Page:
Q: Why would you recommend this class to rising seniors?

A (K.B.): Global Voices is a thought provoking class that approaches literature through a different lens than how we have been studying English for the past three years of high school. The class has broadened my world view and taught me to think critically, and not just from my own perspective. I recommend this class to students who are interested in challenging prejudice and learning how to be a contributing member to our society. I think this class is a great way for seniors to build off of their prior English classes in a unique way.

A (J.D.): This class has changed my view on life in different countries, and helped breakdown stereotypes. By getting a glimpse into everyday lives, I got a sense of the unfair circumstances, like government corruption or colonization, that have held countries back. Anybody who is looking to step outside of their Western ‘bubble,’ would love this class.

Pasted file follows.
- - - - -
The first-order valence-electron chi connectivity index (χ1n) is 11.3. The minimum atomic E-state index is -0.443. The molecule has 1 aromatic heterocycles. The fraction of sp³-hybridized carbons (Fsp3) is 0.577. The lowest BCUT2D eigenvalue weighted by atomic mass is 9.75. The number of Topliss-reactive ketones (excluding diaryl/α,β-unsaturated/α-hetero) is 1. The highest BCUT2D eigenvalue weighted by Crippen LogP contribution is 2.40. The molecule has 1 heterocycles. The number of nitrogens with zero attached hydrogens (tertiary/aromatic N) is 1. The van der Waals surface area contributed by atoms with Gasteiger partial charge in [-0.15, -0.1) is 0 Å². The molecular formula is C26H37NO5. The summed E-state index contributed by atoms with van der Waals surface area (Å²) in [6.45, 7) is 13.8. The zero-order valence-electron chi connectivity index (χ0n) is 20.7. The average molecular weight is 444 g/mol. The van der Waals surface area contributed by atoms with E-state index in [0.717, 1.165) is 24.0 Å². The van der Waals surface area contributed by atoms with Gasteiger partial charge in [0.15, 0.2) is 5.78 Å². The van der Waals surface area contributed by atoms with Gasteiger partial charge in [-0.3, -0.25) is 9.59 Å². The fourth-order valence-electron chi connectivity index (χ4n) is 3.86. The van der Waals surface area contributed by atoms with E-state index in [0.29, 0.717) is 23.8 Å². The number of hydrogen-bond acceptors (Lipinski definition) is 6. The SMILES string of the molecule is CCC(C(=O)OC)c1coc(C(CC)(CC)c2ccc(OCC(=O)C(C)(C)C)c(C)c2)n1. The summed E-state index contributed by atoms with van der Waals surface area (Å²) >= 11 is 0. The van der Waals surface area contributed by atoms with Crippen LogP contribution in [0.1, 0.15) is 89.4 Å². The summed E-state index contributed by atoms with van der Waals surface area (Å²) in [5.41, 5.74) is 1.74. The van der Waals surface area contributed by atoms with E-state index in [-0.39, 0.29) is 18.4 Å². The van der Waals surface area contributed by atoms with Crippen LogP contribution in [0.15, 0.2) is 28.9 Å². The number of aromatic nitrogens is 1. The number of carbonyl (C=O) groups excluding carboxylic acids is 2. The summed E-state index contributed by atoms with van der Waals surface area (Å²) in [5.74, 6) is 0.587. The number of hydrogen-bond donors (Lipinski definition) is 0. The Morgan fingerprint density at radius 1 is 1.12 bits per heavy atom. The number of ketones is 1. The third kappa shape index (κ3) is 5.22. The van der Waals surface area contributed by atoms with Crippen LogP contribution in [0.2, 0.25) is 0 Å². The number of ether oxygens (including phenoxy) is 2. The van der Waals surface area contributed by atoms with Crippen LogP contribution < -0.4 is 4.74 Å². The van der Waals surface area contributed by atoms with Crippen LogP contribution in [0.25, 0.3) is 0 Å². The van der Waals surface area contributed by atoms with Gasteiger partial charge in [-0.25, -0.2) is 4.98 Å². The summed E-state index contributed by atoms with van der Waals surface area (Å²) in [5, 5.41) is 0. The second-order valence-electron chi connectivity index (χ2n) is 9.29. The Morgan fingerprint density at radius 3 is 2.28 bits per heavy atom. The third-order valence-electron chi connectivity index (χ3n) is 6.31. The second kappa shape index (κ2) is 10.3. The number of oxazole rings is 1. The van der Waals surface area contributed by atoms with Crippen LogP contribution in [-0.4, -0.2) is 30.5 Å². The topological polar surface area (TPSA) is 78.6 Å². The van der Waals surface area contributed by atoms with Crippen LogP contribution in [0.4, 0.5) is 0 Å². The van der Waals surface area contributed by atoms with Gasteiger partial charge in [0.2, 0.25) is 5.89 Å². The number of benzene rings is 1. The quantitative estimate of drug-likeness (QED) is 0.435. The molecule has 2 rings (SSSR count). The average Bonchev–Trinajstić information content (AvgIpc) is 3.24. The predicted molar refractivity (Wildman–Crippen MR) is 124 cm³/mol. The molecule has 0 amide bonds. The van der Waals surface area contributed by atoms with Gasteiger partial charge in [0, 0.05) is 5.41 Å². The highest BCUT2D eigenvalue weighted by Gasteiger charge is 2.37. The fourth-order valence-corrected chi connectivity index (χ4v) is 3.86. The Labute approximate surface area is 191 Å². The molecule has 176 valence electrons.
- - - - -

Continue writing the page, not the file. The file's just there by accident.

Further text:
A (A.R.): I would definitely recommend this class to people who are active in social issues. I think that there is a huge focus on politics and human rights, which is something that I am very oriented towards. I would recommend this class to a junior who wants to hear more perspectives from around the globe and wants to hear more female voices and voices from all walks of life. It has really made me look down upon the typical English class at New Trier because it made me realize the scope of things that I could be learning with the different types of text, authors, and topics that I could be learning about and how important that is for students and people my age to learn.